A new 2013 regional program is aimed at eradicating invasive knotweed species from the Comox Valley.
The Comox Valley Regional District (CVRD), in partnership with the Coastal Invasive Species Committee (Coastal ISC), will offer a reporting system for invasive knotweed species. This pilot program is asking the public to report sightings of knotweed.
The program aims to verify all knotweed reports within the CVRD’s electoral areas and to provide professionals to conduct treatment on select sites at no cost to the landowner.
Considered one of the world’s worst invaders, this hollow stem shrub (which resembles bamboo), can destroy or degrade fish and wildlife habitat. Knotweed roots can penetrate pavement, causing damage to infrastructure such as roads, walls and drainage systems.
In the U.K., Japanese knotweed has grown rampant, causing severe financial implications, including mortgages refused on properties with knotweed. Coastal ISC is asking the public to work with officials to eliminate the threat of this species before it becomes widely established.
“Knotweed is a bully in the plant world. Non-native and aggressive plants, such as knotweed, outcompete native flora, and alter fish habitat while costing taxpayers and land managers thousands of dollars to control. By being alert and keeping our eyes open for new invaders, we have a much better chance at preventing their establishment,” explains Rachelle McElroy, executive director of the Coastal ISC.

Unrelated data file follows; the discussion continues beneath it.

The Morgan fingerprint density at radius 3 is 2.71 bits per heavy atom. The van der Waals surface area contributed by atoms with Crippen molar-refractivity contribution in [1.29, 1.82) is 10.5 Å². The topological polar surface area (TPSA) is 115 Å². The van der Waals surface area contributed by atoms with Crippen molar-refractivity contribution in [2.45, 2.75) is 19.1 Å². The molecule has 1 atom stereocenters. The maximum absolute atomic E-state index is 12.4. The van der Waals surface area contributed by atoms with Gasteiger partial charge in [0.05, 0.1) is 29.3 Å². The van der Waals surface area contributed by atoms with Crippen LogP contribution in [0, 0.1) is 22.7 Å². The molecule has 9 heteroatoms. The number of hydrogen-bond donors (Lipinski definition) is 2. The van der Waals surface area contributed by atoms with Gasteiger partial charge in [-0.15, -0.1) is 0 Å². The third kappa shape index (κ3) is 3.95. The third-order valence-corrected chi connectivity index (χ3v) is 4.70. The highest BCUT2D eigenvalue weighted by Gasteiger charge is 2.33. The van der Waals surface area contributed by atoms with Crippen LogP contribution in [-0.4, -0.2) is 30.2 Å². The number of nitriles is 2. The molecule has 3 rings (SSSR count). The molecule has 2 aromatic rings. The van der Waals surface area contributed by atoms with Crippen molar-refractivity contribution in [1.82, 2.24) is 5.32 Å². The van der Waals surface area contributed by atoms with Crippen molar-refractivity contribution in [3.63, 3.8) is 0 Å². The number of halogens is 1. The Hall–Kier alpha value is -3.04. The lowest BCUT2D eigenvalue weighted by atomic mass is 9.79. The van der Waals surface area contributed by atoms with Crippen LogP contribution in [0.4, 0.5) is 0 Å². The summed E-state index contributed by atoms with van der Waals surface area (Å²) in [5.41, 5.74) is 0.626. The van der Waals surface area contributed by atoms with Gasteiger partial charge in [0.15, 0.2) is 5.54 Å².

“Knotweed species are extremely expensive and difficult to control once they have spread,” said Edwin Grieve, Comox Valley Regional District board chair. “On a positive note for our region, knotweed populations are still small in the CVRD and we still have an opportunity for effective control.”
A knotweed alert sheet, providing information on identification, proper disposal, and reporting options has been developed and is available on the CVRD website at www.comoxvalleyrd.ca/invasiveplants.
Coastal ISC appreciates the co-operation of all residents in addressing knotweed on both private and public land. Local residents can benefit from free treatments by stem injection now until early fall. Knotweed occurrences in the Comox Valley are sporadic and, with the help of the public, eradication may still be possible.
To report infestations call 250-857-2472 or e-mail firstname.lastname@example.org. For more information on identification of this plant and its damaging impacts, as well as other invasive species that are being managed in your area, visit www.coastalisc.com/priority.
— Comox Valley Regional District